The best novels Hugo never liked

July 10th, 2007

The Hugo award has been around for 54 years now. In that time it’s generally been about the most reliable indicator of the best novels around. But there are still a few instances where everything fell over a little bit:

1959: A Case of Conscience (James Blish) beat Have Space Suit – Will Travel (Robert Heinlein). Probably not controversial to everyone, but having read both relatively recently it’s clear to me what the stronger work is. Conscience is an interesting examination of religion in the context of science fiction, but Space Suit has become one of the most loved SF books of all time.

1983: Foundation’s Edge (Isaac Asimov) beating 2010 (Arthur C. Clarke) and Friday (Robert Heinlein). Mainly notable for being the one occasion on which the three giants of SF were up against each other for the award. Sadly, all three were declining as authors, but Foundations Edge is a shallow, uninteresting work, while Friday, while flawed, at least provides some interesting food for thought.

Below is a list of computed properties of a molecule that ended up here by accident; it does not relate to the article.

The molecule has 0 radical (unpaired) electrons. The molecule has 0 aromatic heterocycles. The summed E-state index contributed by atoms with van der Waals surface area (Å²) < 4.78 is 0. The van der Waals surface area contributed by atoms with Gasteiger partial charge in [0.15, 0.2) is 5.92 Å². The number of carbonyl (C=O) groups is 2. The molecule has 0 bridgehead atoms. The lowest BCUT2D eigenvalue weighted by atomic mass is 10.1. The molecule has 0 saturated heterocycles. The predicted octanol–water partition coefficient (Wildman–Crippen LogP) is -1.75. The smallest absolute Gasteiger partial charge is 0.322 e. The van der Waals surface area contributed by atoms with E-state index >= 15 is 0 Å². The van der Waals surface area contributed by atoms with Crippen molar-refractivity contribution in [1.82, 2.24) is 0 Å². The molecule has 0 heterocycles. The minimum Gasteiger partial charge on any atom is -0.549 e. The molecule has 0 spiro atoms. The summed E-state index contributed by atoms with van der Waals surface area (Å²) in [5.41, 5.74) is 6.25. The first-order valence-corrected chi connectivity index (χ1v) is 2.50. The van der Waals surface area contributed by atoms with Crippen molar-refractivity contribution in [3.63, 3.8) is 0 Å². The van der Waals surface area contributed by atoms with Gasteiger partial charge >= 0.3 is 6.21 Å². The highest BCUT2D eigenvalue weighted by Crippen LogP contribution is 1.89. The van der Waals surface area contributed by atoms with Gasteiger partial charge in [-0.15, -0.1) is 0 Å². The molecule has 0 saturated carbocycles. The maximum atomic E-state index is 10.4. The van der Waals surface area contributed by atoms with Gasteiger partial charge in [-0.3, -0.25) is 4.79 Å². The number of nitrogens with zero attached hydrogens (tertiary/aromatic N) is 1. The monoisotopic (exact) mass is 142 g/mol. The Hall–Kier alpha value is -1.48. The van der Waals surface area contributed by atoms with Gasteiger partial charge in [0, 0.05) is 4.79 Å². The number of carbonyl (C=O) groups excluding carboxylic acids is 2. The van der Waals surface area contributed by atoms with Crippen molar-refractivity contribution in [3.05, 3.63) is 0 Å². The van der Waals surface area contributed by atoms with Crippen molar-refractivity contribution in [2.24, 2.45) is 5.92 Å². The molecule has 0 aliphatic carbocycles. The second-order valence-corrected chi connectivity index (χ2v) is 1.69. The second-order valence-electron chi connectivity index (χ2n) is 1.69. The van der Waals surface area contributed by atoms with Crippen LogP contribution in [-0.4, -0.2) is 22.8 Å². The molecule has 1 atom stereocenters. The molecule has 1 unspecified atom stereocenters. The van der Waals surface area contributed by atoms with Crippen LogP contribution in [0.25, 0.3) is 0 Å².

2000: A Deepness in the Sky (Vernor Vinge) beat Cryptonomicon. Deepness is a good book, but falls short of the greatness of A Fire Upon the Deep (which won the Hugo in 1993). Cryptonomicon is a magnificent book, although only arguably SF in small parts.

2001: Harry Potter and the Goblet of Fire beat anything (well, A Storm of Swords by George R.R. Martin in particular). Sorry, I love the Potter books deeply. But they’re just not that good.

In a bit under 2 months we’ll know if I need to add another item to this list or not. I’ll post my thoughts on the novel race this year later this week.